UHV Thesis

I have some trouble to understand something about hydrogen dynamics ,
so I hope you can help me , if it is possible .
So here is my questions :
1) In which phase the hydrogen go in to the metal (in my case
Steel AISI 316 and 304) ?
2) Why the hydrogen is the only gas present in to the metal that
is able to go out when the metal is in vacuum ?
3) Which is the initial concentration of hydrogen in the steel
and which are the physical phenomena that determine that value?
4) Where the hydrogen is located in the steel ?
I hope you can help me, and also if you know some paper or book about
that topics please let me know them

Thank you very much for your time

Henry
Reply to
enrico.cenni
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Hi,
Some answers:
1. Hydrogen enters steel when the steel is a liquid, such as during melting and refining.
2. Several gases are removed from steel under vacuum. Nitrogen is also removed under vacuum. Typicall to remove H2 down to 2.5ppm or less requires a the steel to be vacuumed at less than 5mb for greater than 10-15 minutes depending on the amount of steel being treated and the type of degasser being used.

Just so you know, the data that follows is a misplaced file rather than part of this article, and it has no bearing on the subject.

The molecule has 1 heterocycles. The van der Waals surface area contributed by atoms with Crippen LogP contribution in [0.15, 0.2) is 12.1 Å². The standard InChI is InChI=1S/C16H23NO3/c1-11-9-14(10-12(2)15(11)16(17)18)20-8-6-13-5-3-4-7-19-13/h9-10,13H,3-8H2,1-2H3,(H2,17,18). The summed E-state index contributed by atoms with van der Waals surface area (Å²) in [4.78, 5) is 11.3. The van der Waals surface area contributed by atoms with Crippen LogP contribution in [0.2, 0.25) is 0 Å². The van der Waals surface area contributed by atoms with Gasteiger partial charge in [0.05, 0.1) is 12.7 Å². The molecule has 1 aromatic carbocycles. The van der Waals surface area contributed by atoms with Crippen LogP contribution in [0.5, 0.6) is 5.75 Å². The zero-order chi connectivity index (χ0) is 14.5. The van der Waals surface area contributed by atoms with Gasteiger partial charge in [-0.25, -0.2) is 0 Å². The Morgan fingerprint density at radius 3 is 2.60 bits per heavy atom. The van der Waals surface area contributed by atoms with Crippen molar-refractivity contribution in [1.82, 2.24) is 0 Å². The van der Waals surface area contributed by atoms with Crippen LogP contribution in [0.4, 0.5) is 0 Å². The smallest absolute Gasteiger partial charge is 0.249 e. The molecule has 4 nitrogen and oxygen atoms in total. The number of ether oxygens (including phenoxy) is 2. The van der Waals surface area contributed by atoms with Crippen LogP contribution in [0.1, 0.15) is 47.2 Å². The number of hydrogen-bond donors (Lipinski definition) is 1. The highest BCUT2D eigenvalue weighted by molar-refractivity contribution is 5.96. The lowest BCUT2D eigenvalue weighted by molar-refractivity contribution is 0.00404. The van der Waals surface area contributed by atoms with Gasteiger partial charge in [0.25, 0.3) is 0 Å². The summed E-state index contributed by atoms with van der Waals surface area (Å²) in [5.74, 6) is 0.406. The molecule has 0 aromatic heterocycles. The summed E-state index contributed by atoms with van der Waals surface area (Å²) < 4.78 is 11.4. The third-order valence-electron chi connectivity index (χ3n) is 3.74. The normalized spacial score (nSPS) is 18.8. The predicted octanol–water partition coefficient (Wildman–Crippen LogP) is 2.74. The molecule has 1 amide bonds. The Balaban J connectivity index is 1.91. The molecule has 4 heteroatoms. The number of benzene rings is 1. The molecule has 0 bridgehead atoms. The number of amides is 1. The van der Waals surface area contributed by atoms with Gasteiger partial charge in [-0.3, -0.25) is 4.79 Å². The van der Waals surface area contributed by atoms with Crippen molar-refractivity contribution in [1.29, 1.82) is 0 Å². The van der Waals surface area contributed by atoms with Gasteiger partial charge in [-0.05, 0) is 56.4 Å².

3. Hydrogen is present in steel normally between 0.5 ppm (parts per million) and 10ppm in the liquid phase. Mostly comes from moisture in the iron/scrap steel and from vapour during melting. Most industrial steel furnaces are water cooled. The type of steel determines the amount to Hydrogen which can exist in it without causing cracking. Hydrogen can also be removed by heating the steel to around 600-700 deg C and holding for between 12 and 500 hours depending on the acceptable level of hydrogen and the section size of the material being treated.
4. No sure. How good is your knowledge of crystal structures of metals? Up to 2ppm it is dissolved.over 2ppm it generally exists as a gas.
Reply to
Andrew K-V
My knoledge is quite good, i'm a physicist ; but i haven't stell found some publications or books that is clear about this topic
Reply to
enrico.cenni
1. Just to add to what has been said already, the presence of impurities such as sulphur (ie. H2S) increase the chances of hydrogen diffusion because it prevents the formation of molecular hydrogen. Therefore, the atomic hydrogen is at the metallic surface longer.
4. Hydrogen exists as an interstitial because of the drastic size difference between atoms. In BCC iron it most likely occupies the octahedral sites (I'll let the hawks of exactitude correct me if I'm wrong). FCC structures generally have lower hydrogen concentrations which I can't explain except possibly there being less vacant space in the structure. Hydrogen affects the higher strength steels more and is especially harmful within the martinsite phases.
Seth
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Reply to
Seth Imhoff

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